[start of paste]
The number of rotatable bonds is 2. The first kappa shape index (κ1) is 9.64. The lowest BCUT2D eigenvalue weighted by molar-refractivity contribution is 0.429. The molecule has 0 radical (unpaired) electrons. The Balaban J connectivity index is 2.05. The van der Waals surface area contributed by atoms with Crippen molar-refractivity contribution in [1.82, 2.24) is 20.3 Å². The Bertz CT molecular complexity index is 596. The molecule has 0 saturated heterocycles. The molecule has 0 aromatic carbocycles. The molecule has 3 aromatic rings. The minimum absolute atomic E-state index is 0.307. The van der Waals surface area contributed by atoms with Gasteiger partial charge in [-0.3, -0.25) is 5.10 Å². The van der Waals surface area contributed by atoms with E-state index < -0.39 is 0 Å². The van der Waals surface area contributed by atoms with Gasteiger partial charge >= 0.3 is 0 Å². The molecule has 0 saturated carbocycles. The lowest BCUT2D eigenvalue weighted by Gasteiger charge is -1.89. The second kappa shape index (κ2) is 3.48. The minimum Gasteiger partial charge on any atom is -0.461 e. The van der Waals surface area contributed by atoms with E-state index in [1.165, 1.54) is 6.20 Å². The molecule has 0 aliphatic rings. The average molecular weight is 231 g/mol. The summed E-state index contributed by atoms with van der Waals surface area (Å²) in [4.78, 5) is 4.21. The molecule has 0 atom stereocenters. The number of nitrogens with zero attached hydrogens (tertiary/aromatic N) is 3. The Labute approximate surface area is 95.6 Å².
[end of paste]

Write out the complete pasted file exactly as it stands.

The number of rotatable bonds is 2. The first kappa shape index (κ1) is 9.64. The lowest BCUT2D eigenvalue weighted by molar-refractivity contribution is 0.429. The molecule has 0 radical (unpaired) electrons. The Balaban J connectivity index is 2.05. The van der Waals surface area contributed by atoms with Crippen molar-refractivity contribution in [1.82, 2.24) is 20.3 Å². The Bertz CT molecular complexity index is 596. The molecule has 0 saturated heterocycles. The molecule has 0 aromatic carbocycles. The molecule has 3 aromatic rings. The minimum absolute atomic E-state index is 0.307. The van der Waals surface area contributed by atoms with Gasteiger partial charge in [-0.3, -0.25) is 5.10 Å². The van der Waals surface area contributed by atoms with E-state index < -0.39 is 0 Å². The van der Waals surface area contributed by atoms with Gasteiger partial charge >= 0.3 is 0 Å². The molecule has 0 saturated carbocycles. The lowest BCUT2D eigenvalue weighted by Gasteiger charge is -1.89. The second kappa shape index (κ2) is 3.48. The minimum Gasteiger partial charge on any atom is -0.461 e. The van der Waals surface area contributed by atoms with E-state index in [1.165, 1.54) is 6.20 Å². The molecule has 0 aliphatic rings. The average molecular weight is 231 g/mol. The summed E-state index contributed by atoms with van der Waals surface area (Å²) in [4.78, 5) is 4.21. The molecule has 0 atom stereocenters. The number of nitrogens with zero attached hydrogens (tertiary/aromatic N) is 3. The Labute approximate surface area is 95.6 Å².